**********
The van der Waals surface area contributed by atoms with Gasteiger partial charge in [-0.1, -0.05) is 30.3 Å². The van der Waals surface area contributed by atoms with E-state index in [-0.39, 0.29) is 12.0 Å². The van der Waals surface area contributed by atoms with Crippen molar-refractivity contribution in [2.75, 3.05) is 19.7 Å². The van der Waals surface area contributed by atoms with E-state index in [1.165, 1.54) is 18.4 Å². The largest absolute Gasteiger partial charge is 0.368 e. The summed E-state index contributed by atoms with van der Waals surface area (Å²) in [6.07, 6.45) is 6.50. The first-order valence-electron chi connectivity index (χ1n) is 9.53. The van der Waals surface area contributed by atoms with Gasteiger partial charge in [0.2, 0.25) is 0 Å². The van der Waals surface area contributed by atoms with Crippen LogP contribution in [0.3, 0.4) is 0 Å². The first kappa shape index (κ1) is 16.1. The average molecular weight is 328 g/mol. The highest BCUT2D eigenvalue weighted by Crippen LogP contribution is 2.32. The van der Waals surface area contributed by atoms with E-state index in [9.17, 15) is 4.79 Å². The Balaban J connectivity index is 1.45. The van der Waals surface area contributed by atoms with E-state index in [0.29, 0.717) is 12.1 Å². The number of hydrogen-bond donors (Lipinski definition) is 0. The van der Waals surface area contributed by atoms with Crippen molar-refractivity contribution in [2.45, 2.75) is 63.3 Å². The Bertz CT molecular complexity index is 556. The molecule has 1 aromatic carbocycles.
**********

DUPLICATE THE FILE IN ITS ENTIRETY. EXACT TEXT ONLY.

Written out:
The van der Waals surface area contributed by atoms with Gasteiger partial charge in [-0.1, -0.05) is 30.3 Å². The van der Waals surface area contributed by atoms with E-state index in [-0.39, 0.29) is 12.0 Å². The van der Waals surface area contributed by atoms with Crippen molar-refractivity contribution in [2.75, 3.05) is 19.7 Å². The van der Waals surface area contributed by atoms with E-state index in [1.165, 1.54) is 18.4 Å². The largest absolute Gasteiger partial charge is 0.368 e. The summed E-state index contributed by atoms with van der Waals surface area (Å²) in [6.07, 6.45) is 6.50. The first-order valence-electron chi connectivity index (χ1n) is 9.53. The van der Waals surface area contributed by atoms with Gasteiger partial charge in [0.2, 0.25) is 0 Å². The van der Waals surface area contributed by atoms with Crippen LogP contribution in [0.3, 0.4) is 0 Å². The first kappa shape index (κ1) is 16.1. The average molecular weight is 328 g/mol. The highest BCUT2D eigenvalue weighted by Crippen LogP contribution is 2.32. The van der Waals surface area contributed by atoms with E-state index in [9.17, 15) is 4.79 Å². The Balaban J connectivity index is 1.45. The van der Waals surface area contributed by atoms with E-state index in [0.29, 0.717) is 12.1 Å². The number of hydrogen-bond donors (Lipinski definition) is 0. The van der Waals surface area contributed by atoms with Crippen molar-refractivity contribution in [2.45, 2.75) is 63.3 Å². The Bertz CT molecular complexity index is 556. The molecule has 1 aromatic carbocycles.